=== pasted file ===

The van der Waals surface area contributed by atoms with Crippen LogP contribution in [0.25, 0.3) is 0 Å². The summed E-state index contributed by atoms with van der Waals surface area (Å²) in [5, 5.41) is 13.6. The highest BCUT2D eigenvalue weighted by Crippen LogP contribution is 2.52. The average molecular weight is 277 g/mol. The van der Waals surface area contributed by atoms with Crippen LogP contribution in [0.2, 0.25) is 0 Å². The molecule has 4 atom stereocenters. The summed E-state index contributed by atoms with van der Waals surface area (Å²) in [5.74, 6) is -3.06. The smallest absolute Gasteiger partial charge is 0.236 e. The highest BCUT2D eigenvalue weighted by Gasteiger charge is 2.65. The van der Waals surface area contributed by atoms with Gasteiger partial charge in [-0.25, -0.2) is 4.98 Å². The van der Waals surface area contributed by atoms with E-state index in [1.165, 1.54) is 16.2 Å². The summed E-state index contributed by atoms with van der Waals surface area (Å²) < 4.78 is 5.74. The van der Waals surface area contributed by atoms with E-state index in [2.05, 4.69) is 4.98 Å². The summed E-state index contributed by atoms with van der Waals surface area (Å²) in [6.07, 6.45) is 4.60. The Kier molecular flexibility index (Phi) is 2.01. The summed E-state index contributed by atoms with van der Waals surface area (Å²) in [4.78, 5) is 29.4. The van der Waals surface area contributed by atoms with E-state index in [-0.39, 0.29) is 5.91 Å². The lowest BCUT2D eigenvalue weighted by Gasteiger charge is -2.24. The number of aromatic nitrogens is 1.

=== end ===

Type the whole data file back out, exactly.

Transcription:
The van der Waals surface area contributed by atoms with Crippen LogP contribution in [0.25, 0.3) is 0 Å². The summed E-state index contributed by atoms with van der Waals surface area (Å²) in [5, 5.41) is 13.6. The highest BCUT2D eigenvalue weighted by Crippen LogP contribution is 2.52. The average molecular weight is 277 g/mol. The van der Waals surface area contributed by atoms with Crippen LogP contribution in [0.2, 0.25) is 0 Å². The molecule has 4 atom stereocenters. The summed E-state index contributed by atoms with van der Waals surface area (Å²) in [5.74, 6) is -3.06. The smallest absolute Gasteiger partial charge is 0.236 e. The highest BCUT2D eigenvalue weighted by Gasteiger charge is 2.65. The van der Waals surface area contributed by atoms with Gasteiger partial charge in [-0.25, -0.2) is 4.98 Å². The van der Waals surface area contributed by atoms with E-state index in [1.165, 1.54) is 16.2 Å². The summed E-state index contributed by atoms with van der Waals surface area (Å²) < 4.78 is 5.74. The van der Waals surface area contributed by atoms with E-state index in [2.05, 4.69) is 4.98 Å². The summed E-state index contributed by atoms with van der Waals surface area (Å²) in [6.07, 6.45) is 4.60. The Kier molecular flexibility index (Phi) is 2.01. The summed E-state index contributed by atoms with van der Waals surface area (Å²) in [4.78, 5) is 29.4. The van der Waals surface area contributed by atoms with E-state index in [-0.39, 0.29) is 5.91 Å². The lowest BCUT2D eigenvalue weighted by Gasteiger charge is -2.24. The number of aromatic nitrogens is 1.